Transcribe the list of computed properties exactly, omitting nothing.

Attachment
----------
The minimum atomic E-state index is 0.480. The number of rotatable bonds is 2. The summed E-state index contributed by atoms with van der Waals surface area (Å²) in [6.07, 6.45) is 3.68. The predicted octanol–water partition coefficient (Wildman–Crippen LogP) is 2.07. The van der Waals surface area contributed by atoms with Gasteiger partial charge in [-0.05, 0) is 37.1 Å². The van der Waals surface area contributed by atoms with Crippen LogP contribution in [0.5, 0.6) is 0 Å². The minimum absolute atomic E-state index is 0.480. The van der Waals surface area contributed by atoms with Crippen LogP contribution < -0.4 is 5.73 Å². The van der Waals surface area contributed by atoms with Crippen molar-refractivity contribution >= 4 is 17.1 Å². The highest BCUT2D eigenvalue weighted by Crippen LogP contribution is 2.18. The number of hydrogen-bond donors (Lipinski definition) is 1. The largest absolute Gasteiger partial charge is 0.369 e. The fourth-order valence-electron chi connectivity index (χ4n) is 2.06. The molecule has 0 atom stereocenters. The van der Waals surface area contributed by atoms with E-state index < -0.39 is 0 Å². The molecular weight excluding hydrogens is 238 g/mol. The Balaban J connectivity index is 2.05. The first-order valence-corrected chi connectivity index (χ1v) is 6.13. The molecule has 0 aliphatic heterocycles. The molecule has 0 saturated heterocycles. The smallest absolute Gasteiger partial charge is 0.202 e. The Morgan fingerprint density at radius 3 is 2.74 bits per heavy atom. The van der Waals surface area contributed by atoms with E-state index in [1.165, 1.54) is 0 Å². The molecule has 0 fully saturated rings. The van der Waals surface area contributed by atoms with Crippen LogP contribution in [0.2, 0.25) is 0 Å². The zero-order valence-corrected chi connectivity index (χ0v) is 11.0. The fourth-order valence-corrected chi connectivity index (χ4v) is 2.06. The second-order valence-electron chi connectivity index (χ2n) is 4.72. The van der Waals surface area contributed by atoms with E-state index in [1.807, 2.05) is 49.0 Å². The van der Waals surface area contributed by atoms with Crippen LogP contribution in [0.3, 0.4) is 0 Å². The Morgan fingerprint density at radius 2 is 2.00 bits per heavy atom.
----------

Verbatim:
The minimum atomic E-state index is 0.480. The number of rotatable bonds is 2. The summed E-state index contributed by atoms with van der Waals surface area (Å²) in [6.07, 6.45) is 3.68. The predicted octanol–water partition coefficient (Wildman–Crippen LogP) is 2.07. The van der Waals surface area contributed by atoms with Gasteiger partial charge in [-0.05, 0) is 37.1 Å². The van der Waals surface area contributed by atoms with Crippen LogP contribution in [0.5, 0.6) is 0 Å². The minimum absolute atomic E-state index is 0.480. The van der Waals surface area contributed by atoms with Crippen LogP contribution < -0.4 is 5.73 Å². The van der Waals surface area contributed by atoms with Crippen molar-refractivity contribution >= 4 is 17.1 Å². The highest BCUT2D eigenvalue weighted by Crippen LogP contribution is 2.18. The number of hydrogen-bond donors (Lipinski definition) is 1. The largest absolute Gasteiger partial charge is 0.369 e. The fourth-order valence-electron chi connectivity index (χ4n) is 2.06. The molecule has 0 atom stereocenters. The van der Waals surface area contributed by atoms with E-state index < -0.39 is 0 Å². The molecular weight excluding hydrogens is 238 g/mol. The Balaban J connectivity index is 2.05. The first-order valence-corrected chi connectivity index (χ1v) is 6.13. The molecule has 0 aliphatic heterocycles. The molecule has 0 saturated heterocycles. The smallest absolute Gasteiger partial charge is 0.202 e. The Morgan fingerprint density at radius 3 is 2.74 bits per heavy atom. The van der Waals surface area contributed by atoms with E-state index in [1.165, 1.54) is 0 Å². The molecule has 0 fully saturated rings. The van der Waals surface area contributed by atoms with Crippen LogP contribution in [0.2, 0.25) is 0 Å². The zero-order valence-corrected chi connectivity index (χ0v) is 11.0. The fourth-order valence-corrected chi connectivity index (χ4v) is 2.06. The second-order valence-electron chi connectivity index (χ2n) is 4.72. The van der Waals surface area contributed by atoms with E-state index in [1.807, 2.05) is 49.0 Å². The van der Waals surface area contributed by atoms with Crippen LogP contribution in [0.3, 0.4) is 0 Å². The Morgan fingerprint density at radius 2 is 2.00 bits per heavy atom.